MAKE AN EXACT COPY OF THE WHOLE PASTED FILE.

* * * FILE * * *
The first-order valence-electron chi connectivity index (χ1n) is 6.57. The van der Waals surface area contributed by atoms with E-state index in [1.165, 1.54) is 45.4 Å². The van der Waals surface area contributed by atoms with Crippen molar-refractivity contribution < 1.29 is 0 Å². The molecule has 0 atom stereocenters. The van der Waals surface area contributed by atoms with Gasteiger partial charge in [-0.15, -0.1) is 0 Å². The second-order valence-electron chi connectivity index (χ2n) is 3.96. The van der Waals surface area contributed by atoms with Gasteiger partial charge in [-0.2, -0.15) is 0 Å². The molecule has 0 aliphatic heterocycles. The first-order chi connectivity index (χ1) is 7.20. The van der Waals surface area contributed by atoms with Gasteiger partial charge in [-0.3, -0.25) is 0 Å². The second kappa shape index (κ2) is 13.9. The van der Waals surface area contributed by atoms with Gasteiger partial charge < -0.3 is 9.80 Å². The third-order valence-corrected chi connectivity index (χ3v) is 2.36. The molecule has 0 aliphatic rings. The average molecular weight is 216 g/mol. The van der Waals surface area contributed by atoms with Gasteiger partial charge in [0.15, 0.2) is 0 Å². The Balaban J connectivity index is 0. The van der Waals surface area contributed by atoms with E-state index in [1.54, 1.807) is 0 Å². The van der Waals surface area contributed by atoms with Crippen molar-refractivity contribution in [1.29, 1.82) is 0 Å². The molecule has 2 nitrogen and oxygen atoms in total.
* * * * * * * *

The first-order valence-electron chi connectivity index (χ1n) is 6.57. The van der Waals surface area contributed by atoms with E-state index in [1.165, 1.54) is 45.4 Å². The van der Waals surface area contributed by atoms with Crippen molar-refractivity contribution < 1.29 is 0 Å². The molecule has 0 atom stereocenters. The van der Waals surface area contributed by atoms with Gasteiger partial charge in [-0.15, -0.1) is 0 Å². The second-order valence-electron chi connectivity index (χ2n) is 3.96. The van der Waals surface area contributed by atoms with Gasteiger partial charge in [-0.2, -0.15) is 0 Å². The molecule has 0 aliphatic heterocycles. The first-order chi connectivity index (χ1) is 7.20. The van der Waals surface area contributed by atoms with Gasteiger partial charge in [-0.3, -0.25) is 0 Å². The second kappa shape index (κ2) is 13.9. The van der Waals surface area contributed by atoms with Gasteiger partial charge < -0.3 is 9.80 Å². The third-order valence-corrected chi connectivity index (χ3v) is 2.36. The molecule has 0 aliphatic rings. The average molecular weight is 216 g/mol. The van der Waals surface area contributed by atoms with Gasteiger partial charge in [0.15, 0.2) is 0 Å². The Balaban J connectivity index is 0. The van der Waals surface area contributed by atoms with E-state index in [1.54, 1.807) is 0 Å². The van der Waals surface area contributed by atoms with Crippen molar-refractivity contribution in [1.29, 1.82) is 0 Å². The molecule has 2 nitrogen and oxygen atoms in total.